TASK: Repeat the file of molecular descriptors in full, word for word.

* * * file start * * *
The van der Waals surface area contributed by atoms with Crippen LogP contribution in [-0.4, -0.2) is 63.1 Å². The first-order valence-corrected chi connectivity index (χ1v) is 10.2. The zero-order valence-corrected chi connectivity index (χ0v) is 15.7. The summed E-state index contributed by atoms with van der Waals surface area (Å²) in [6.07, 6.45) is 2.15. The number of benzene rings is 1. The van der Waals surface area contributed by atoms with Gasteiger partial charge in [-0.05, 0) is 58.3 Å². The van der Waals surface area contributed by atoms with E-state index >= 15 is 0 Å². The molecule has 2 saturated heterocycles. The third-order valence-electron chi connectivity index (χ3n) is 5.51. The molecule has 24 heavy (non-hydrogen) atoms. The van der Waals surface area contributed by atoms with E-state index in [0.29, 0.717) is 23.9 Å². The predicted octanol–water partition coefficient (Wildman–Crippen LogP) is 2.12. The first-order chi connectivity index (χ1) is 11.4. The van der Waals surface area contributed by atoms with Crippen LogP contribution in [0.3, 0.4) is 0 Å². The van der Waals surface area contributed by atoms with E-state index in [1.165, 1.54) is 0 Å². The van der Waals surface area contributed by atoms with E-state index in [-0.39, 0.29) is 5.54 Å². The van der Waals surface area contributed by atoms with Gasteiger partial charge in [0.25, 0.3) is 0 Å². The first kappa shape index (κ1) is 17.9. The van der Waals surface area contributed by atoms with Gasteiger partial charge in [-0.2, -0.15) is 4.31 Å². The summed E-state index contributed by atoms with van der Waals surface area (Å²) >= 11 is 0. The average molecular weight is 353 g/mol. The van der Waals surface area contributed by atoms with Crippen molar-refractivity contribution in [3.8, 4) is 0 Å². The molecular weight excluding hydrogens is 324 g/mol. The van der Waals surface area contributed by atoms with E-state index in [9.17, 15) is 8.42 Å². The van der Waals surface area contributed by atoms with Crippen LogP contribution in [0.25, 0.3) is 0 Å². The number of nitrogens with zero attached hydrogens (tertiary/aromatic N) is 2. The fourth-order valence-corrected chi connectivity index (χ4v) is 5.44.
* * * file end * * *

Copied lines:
The van der Waals surface area contributed by atoms with Crippen LogP contribution in [-0.4, -0.2) is 63.1 Å². The first-order valence-corrected chi connectivity index (χ1v) is 10.2. The zero-order valence-corrected chi connectivity index (χ0v) is 15.7. The summed E-state index contributed by atoms with van der Waals surface area (Å²) in [6.07, 6.45) is 2.15. The number of benzene rings is 1. The van der Waals surface area contributed by atoms with Gasteiger partial charge in [-0.05, 0) is 58.3 Å². The van der Waals surface area contributed by atoms with E-state index >= 15 is 0 Å². The molecule has 2 saturated heterocycles. The third-order valence-electron chi connectivity index (χ3n) is 5.51. The molecule has 24 heavy (non-hydrogen) atoms. The van der Waals surface area contributed by atoms with E-state index in [0.29, 0.717) is 23.9 Å². The predicted octanol–water partition coefficient (Wildman–Crippen LogP) is 2.12. The first-order chi connectivity index (χ1) is 11.4. The van der Waals surface area contributed by atoms with Crippen LogP contribution in [0.3, 0.4) is 0 Å². The van der Waals surface area contributed by atoms with E-state index in [1.165, 1.54) is 0 Å². The van der Waals surface area contributed by atoms with E-state index in [-0.39, 0.29) is 5.54 Å². The van der Waals surface area contributed by atoms with Gasteiger partial charge in [0.25, 0.3) is 0 Å². The first kappa shape index (κ1) is 17.9. The van der Waals surface area contributed by atoms with Gasteiger partial charge in [-0.2, -0.15) is 4.31 Å². The summed E-state index contributed by atoms with van der Waals surface area (Å²) >= 11 is 0. The average molecular weight is 353 g/mol. The van der Waals surface area contributed by atoms with Crippen molar-refractivity contribution in [3.8, 4) is 0 Å². The molecular weight excluding hydrogens is 324 g/mol. The van der Waals surface area contributed by atoms with E-state index in [9.17, 15) is 8.42 Å². The van der Waals surface area contributed by atoms with Crippen LogP contribution in [0.25, 0.3) is 0 Å². The number of nitrogens with zero attached hydrogens (tertiary/aromatic N) is 2. The fourth-order valence-corrected chi connectivity index (χ4v) is 5.44.